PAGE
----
4.rendering - a written communication in a second language having the same meaning as the written communication in a first languagerendering - a written communication in a second language having the same meaning as the written communication in a first language
mistranslation - an incorrect translation
crib, pony, trot - a literal translation used in studying a foreign language (often used illicitly)
retroversion - translation back into the original language; "the teacher translated Latin texts into English which he gave to his students for retroversion"
subtitle, caption - translation of foreign dialogue of a movie or TV program; usually displayed at the bottom of the screen
supertitle, surtitle - translation of the words of a foreign opera (or choral work) projected on a screen above the stage
written account, written record - a written document preserving knowledge of facts or events
5.rendering - a coat of stucco applied to a masonry wall
coating, coat - a thin layer covering something; "a second coat of paint"
6.rendering - perspective drawing of an architect's design
drawing - a representation of forms or objects on a surface by means of lines; "drawings of abstract forms"; "he did complicated pen-and-ink drawings like medieval miniatures"
7.rendering - giving in acknowledgment of obligation
defrayal, defrayment, payment - the act of paying money
Based on WordNet 3.0, Farlex clipart collection. © 2003-2012 Princeton University, Farlex Inc.

rendering

noun recitation, performance, interpretation, recital, rendition, depiction a rendering of Verdi's Requiem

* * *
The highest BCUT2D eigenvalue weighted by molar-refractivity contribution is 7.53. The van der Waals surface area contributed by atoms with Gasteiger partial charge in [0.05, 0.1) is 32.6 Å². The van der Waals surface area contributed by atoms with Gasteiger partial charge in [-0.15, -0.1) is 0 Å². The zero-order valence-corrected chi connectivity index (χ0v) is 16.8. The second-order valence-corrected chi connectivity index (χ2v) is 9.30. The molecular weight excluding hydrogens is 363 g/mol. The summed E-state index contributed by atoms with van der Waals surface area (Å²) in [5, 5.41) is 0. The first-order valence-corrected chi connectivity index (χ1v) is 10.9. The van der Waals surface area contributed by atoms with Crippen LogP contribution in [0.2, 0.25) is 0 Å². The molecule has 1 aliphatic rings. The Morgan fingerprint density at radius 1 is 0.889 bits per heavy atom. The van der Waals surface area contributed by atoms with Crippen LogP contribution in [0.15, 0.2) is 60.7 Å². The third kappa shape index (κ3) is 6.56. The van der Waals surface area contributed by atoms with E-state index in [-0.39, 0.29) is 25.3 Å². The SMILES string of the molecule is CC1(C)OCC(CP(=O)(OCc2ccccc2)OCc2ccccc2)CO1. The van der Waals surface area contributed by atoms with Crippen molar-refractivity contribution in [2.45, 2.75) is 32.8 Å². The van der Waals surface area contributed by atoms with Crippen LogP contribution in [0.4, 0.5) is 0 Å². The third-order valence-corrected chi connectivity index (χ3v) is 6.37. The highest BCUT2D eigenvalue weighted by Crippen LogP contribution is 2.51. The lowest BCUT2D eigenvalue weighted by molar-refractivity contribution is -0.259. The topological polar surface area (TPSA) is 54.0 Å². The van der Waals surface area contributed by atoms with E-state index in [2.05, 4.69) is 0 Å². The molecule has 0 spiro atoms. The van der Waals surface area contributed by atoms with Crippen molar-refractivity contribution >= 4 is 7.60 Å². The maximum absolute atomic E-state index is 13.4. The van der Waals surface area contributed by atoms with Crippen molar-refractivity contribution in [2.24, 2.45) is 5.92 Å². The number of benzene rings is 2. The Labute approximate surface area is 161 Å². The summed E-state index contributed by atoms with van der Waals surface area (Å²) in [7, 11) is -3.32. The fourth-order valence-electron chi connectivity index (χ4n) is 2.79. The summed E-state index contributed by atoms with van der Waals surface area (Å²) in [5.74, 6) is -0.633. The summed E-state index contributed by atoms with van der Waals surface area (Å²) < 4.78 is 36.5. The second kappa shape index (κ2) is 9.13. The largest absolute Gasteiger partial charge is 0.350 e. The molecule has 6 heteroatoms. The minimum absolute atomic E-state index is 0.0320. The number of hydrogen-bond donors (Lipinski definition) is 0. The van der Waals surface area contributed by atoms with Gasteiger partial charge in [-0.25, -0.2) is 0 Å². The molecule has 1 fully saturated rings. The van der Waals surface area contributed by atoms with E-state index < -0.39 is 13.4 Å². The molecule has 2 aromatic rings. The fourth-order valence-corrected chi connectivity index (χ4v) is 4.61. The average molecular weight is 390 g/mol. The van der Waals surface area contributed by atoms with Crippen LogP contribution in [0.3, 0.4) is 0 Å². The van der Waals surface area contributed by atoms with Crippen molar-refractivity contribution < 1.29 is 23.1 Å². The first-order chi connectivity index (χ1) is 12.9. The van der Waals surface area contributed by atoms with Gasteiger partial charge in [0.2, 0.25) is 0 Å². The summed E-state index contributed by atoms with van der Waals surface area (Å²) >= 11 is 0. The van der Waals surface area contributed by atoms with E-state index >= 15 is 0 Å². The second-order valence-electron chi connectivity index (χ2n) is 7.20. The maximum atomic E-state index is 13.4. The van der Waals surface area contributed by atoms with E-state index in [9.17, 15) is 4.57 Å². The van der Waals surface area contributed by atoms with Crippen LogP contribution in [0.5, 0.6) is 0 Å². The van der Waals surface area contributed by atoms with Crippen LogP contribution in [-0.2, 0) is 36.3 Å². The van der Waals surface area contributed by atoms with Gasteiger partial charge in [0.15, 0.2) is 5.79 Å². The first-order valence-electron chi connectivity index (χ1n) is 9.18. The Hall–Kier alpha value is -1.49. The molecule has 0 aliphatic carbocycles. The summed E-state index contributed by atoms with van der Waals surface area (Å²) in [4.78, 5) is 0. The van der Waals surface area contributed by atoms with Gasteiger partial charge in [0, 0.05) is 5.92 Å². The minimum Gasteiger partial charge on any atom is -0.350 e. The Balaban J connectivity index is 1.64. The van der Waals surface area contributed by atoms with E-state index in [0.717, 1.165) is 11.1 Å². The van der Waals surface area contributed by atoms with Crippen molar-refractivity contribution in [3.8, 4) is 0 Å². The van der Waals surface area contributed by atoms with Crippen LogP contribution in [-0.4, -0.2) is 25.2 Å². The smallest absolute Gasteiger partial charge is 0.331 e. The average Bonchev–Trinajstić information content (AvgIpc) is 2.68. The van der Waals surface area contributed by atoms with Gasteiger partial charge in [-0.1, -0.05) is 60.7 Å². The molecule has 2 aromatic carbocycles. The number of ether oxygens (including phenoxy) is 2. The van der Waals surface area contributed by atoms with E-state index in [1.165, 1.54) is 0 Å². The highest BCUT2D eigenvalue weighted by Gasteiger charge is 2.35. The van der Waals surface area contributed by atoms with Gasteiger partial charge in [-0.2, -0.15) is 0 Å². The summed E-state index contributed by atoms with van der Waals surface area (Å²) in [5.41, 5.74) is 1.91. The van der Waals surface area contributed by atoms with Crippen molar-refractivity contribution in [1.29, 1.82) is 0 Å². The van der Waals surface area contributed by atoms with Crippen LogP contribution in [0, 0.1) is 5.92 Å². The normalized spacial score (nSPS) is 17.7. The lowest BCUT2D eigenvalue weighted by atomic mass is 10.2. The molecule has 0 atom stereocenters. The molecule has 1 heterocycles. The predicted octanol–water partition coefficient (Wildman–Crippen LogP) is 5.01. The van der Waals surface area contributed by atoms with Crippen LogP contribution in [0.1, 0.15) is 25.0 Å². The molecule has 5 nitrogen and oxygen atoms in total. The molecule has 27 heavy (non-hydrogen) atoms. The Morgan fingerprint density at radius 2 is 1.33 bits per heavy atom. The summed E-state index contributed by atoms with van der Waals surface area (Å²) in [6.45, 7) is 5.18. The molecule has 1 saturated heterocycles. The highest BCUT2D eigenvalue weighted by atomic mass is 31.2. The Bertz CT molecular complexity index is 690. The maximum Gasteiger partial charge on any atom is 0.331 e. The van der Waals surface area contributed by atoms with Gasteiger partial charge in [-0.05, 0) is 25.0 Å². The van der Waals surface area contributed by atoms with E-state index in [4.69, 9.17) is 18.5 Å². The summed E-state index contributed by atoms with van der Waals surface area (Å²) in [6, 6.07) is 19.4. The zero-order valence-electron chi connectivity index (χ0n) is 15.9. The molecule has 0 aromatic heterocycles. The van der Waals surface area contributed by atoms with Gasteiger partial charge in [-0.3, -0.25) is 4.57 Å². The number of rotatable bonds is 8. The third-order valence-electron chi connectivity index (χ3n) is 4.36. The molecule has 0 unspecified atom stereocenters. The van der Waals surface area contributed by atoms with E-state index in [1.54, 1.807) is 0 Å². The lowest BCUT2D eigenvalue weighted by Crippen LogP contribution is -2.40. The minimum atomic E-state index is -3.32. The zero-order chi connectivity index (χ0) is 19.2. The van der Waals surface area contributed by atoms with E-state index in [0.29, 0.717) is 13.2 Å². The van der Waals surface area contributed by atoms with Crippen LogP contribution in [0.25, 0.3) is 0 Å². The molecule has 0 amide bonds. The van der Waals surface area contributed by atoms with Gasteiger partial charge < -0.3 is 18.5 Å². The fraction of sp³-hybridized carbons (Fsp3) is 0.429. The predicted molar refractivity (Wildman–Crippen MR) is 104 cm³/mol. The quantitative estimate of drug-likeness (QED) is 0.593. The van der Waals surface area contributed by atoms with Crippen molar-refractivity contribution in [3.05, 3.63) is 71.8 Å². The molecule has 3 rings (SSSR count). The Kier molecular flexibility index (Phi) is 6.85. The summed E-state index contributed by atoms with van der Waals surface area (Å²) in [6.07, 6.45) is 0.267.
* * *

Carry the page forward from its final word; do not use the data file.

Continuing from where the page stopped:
Collins Thesaurus of the English Language – Complete and Unabridged 2nd Edition. 2002 © HarperCollins Publishers 1995, 2002

rendering

noun
1. One's artistic conception as shown by the way in which something such as a dramatic role or musical composition is rendered:
2. A restating of something in other, especially simpler, words:
The American Heritage® Roget's Thesaurus. Copyright © 2013, 2014 by Houghton Mifflin Harcourt Publishing Company. Published by Houghton Mifflin Harcourt Publishing Company. All rights reserved.
Translations

rendering

[ˈrendərɪŋ] N (= translation) → traducción f; [of song, role] → interpretación f
her rendering of the sonatasu interpretación de la sonata
an elegant rendering of Machadouna elegante versión de Machado
Collins Spanish Dictionary - Complete and Unabridged 8th Edition 2005 © William Collins Sons & Co. Ltd. 1971, 1988 © HarperCollins Publishers 1992, 1993, 1996, 1997, 2000, 2003, 2005

rendering

[ˈrɛndərɪŋ] n
(= performance) [play, poem, piece of music] → interprétation f
(CONSTRUCTION)enduit m
Collins English/French Electronic Resource. © HarperCollins Publishers 2005

rendering

n
Wiedergabe f; (in writing) → Übertragung f; (of piece of music, poem)Vortrag m
(esp Brit, Build) → Putz m
Collins German Dictionary – Complete and Unabridged 7th Edition 2005. © William Collins Sons & Co. Ltd. 1980 © HarperCollins Publishers 1991, 1997, 1999, 2004, 2005, 2007

rendering